Oh, for the days when U.S. diplomatic intrigue meant drugs-for-arms-for-hostages. Today, apparently, it’s all logs-for-cows-for-Star Wars.

It’s all linked, says Frank McKenna. Canada rejected participation in missile defence as a cunning strategy to press our case on softwood lumber and mad cow disease.

Color me skeptical.

There’s an old logical principle called Occam’s Razor, which says that when you have several explanations for something, the simplest one is the best. Or, in Isaac Newton’s words, “We are to admit no more causes of natural things than such as are both true and sufficient to explain their appearances.”

What seems more likely? That Canada rejected participation in missile defence because:

  1. Paul Martin decided to link two completely unrelated issues in the oblique hope that somehow Americans would draw the connection? … or …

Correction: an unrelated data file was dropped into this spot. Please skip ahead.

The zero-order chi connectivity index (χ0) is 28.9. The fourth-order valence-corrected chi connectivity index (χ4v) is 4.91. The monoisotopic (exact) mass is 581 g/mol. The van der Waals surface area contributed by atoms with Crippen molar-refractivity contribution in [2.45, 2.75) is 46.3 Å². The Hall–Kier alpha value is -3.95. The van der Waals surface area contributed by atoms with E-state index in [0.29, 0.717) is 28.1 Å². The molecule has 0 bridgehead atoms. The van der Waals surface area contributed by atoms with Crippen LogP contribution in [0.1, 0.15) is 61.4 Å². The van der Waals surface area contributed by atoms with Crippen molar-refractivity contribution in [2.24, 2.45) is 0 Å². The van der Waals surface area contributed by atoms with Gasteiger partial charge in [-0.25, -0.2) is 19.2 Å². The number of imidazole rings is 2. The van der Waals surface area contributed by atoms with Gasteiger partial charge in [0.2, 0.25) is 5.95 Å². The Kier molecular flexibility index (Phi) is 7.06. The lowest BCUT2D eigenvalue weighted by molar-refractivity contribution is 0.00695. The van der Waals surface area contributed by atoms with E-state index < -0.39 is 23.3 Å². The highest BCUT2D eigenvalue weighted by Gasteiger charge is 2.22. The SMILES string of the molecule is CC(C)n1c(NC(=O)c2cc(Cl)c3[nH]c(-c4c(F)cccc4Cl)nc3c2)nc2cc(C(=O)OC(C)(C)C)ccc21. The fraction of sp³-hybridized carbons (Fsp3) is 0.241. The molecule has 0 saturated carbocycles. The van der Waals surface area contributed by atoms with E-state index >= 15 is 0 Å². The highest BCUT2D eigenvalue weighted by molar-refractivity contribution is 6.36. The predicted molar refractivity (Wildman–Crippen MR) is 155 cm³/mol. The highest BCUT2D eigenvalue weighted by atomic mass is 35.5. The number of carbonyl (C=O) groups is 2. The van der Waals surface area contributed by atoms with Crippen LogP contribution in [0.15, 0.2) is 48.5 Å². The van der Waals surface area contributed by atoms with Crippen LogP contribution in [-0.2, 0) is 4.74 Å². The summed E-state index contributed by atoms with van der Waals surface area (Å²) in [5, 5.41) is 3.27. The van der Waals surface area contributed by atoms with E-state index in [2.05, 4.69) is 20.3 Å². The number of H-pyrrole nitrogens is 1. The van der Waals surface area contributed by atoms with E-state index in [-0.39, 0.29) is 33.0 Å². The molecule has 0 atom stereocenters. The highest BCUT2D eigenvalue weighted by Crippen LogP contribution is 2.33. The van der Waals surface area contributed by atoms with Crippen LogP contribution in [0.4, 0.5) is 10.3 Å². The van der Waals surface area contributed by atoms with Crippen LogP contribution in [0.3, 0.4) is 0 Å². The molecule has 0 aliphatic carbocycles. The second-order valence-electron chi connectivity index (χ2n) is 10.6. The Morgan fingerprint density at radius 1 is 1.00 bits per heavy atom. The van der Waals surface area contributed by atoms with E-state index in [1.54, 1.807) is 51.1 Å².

2. Paul Martin – possibly the most poll-driven Prime Minister in Canadian history – saw a slew of surveys that said Canadians think Star Wars is the dumbest idea to hit the arms race since thermonuclear throwing knives?

Maybe all of this was just Ambassador McKenna’s hamfisted attempt to spin the BMD decision in a way that would appeal to cattle farmers and loggers. Given the alternative, I hope it was. What would it say if Martin decided whether to support a weapons system that is either a. insanely destabilizing or b. our one hope for preventing nuclear terrorism based on how many trees and cows the U.S. is prepared to buy from us?